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Steroid Situation Heats Up

Union defends policy, as Bonds, Giambi, Sheffield and others reportedly received substances illegally. Stiffer penalties needed, says congressman.

March 03, 2004|Bill Shaikin and Mike DiGiovanna | Times Staff Writers

As the question of steroid use clouded another day of spring training, the major league players' union defended itself against charges made by an increasing number of its members that baseball's steroid testing program is hopelessly ineffective.

"No one at the union is in favor of steroid use," Michael Weiner, associate general counsel, said Tuesday. "We're in favor of a fair agreement that deals with the problem and protects players' rights, and that's what I think we have."

Three of baseball's most prominent sluggers -- Barry Bonds, Jason Giambi and Gary Sheffield -- received steroids illegally from Bonds' personal trainer, the San Francisco Chronicle reported Tuesday, citing information provided to federal investigators. The Chronicle said that information did not explicitly show the players had used the substances.

Greg Anderson, the trainer, is one of four men indicted on charges of trafficking in steroids and other performance-enhancing substances through BALCO, the Bay Area Laboratory Co-Operative, in Burlingame, Calif.

Federal authorities also were told that Anderson provided human growth hormone to Bonds and steroids to baseball players Marvin Benard, Benito Santiago and Randy Velarde and football player Bill Romanowski, the Chronicle reported. Romanowski was released Tuesday by the Oakland Raiders after failing a physical examination.

Bonds, who has denied using steroids, told reporters gathered around him Tuesday at the San Francisco Giants' Arizona training camp to "get out of my locker." New York Yankee teammates Sheffield and Giambi also have denied steroid use, and Sheffield told reporters at the Yankees' Florida camp, "If you're not guilty, why would you worry?"

At baseball's New York headquarters, U.S. Rep. John Sweeney (R-N.Y.) announced the introduction of a bill to broaden the definition of illegal steroids and stiffen penalties for steroid distribution.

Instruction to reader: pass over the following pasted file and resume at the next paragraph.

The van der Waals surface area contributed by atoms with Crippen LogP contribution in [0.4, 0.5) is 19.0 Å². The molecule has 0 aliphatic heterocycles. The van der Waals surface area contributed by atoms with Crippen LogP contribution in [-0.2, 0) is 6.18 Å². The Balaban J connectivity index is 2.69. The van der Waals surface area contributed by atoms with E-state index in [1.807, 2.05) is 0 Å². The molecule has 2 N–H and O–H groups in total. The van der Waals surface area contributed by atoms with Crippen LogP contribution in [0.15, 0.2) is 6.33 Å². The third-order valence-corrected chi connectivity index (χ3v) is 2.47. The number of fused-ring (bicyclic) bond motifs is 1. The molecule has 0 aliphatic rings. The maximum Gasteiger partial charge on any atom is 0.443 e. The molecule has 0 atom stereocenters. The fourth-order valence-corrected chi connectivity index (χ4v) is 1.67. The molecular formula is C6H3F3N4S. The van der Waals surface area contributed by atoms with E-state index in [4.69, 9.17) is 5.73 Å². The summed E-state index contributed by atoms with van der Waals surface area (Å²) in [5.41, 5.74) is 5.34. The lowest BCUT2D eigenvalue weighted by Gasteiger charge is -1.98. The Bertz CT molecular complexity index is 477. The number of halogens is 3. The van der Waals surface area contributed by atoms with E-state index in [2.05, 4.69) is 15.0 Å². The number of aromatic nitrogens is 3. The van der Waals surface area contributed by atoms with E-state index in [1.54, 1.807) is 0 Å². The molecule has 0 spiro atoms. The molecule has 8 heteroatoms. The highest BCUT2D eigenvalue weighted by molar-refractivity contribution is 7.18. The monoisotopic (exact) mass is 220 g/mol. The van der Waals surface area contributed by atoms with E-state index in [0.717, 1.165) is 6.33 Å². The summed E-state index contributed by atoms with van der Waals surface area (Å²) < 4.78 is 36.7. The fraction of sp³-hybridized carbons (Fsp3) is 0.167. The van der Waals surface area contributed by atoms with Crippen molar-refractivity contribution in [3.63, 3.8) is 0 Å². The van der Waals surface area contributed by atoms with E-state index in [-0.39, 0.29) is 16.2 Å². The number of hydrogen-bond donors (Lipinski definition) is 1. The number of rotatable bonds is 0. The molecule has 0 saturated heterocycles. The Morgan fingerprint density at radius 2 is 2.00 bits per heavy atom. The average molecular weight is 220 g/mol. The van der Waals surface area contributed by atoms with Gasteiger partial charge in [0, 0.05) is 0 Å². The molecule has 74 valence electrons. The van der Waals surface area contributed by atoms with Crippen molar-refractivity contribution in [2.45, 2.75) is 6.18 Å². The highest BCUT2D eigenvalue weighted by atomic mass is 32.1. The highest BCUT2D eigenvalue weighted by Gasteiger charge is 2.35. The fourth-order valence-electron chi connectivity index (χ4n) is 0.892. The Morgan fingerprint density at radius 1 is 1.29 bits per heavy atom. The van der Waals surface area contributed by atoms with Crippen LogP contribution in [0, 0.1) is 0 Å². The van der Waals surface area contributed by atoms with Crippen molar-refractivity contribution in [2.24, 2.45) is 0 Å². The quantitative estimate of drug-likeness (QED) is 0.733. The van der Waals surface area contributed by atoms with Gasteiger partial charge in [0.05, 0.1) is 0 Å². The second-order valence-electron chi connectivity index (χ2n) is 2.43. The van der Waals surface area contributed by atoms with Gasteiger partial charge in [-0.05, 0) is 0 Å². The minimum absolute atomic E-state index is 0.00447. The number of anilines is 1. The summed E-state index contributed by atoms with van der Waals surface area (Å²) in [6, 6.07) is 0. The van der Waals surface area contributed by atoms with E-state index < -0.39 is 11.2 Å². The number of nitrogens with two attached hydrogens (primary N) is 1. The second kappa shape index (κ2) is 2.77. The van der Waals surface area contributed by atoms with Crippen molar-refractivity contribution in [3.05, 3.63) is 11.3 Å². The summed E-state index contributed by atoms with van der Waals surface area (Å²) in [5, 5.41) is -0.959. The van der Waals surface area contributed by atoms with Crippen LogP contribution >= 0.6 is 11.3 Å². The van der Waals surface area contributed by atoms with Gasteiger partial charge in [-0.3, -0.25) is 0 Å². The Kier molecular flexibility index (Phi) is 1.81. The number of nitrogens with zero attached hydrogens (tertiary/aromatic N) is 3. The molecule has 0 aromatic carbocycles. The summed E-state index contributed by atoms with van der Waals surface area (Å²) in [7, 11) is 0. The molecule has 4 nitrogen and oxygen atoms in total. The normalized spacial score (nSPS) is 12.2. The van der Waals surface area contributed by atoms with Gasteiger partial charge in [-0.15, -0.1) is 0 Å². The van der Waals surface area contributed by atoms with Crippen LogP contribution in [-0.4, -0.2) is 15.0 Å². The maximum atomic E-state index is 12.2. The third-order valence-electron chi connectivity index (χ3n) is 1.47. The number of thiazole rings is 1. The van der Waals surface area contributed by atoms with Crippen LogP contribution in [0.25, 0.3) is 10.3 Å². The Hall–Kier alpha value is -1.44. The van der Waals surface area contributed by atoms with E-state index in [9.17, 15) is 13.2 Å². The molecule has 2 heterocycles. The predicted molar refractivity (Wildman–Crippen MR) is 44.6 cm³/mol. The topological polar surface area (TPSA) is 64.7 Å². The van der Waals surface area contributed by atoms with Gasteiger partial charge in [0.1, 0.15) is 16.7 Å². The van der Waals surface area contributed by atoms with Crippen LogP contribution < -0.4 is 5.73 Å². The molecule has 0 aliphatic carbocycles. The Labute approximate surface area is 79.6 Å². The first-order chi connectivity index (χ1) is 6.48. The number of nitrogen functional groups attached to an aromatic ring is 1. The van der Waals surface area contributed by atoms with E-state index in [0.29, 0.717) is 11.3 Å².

Sweeney said union "leadership chooses to ignore their own membership ... and isn't concerned about the overriding public health issue."

Commissioner Bud Selig, in a statement issued from his office in Milwaukee, and President Bob DuPuy pledged a commitment to "zero tolerance" of steroids and other performance-enhancing drugs.

Selig reiterated that minor leaguers were subject to year-round, random testing, "and the penalties, beginning with the first offense, are meaningful." In the major leagues, where union approval is required, Selig described the program of in-season random testing as a "first step."

While administrators of drug testing in Olympic sports have dismissed the major league protocol as meaningless -- citing in part the absence of year-round testing and the failure to suspend players for a first offense -- a growing number of players have criticized the program as well during spring training.

"I don't think anything is going to change," Texas Ranger pitcher Kenny Rogers said in Tuesday's Dallas Morning News. "Nothing. You'd have to be a complete moron to get suspended. And if you get suspended, the first time, it's really not much more than a few extra tee times."

The union first accepted drug testing in the 2002 collective bargaining agreement, but only after owners agreed to an initial year in which penalties would not be imposed.

After 5% to 7% of steroid tests given to major leaguers came back positive last year, a protocol was triggered in which a player would be put into treatment after a first positive test but not suspended or identified. Players could be suspended only for repeat offenses, and five offenses would be required for a one-year suspension.

"Personally, I think guys who test positive should be identified," Angel pitcher Jarrod Washburn said. "If you're breaking the rules and get caught, you should be penalized for that, but that's not how it is."

Angel pitcher Derrick Turnbow was banned from international competition for two years -- and publicly named -- after testing positive during an Olympic training camp last fall for traces of a steroid banned in the Olympics but not in major league baseball and sold legally in the United States.

Under the agreement between owners and the union, the only players subject to a two-year suspension would be those guilty of a second offense for selling or distributing drugs. A first offense for the sale or distribution of an illegal substance calls for a suspension of no longer than 90 days.

Weiner, the union official, spoke to reporters after meeting with Angel players on a routine spring training visit. He denied the union had impeded strengthening of the testing program.

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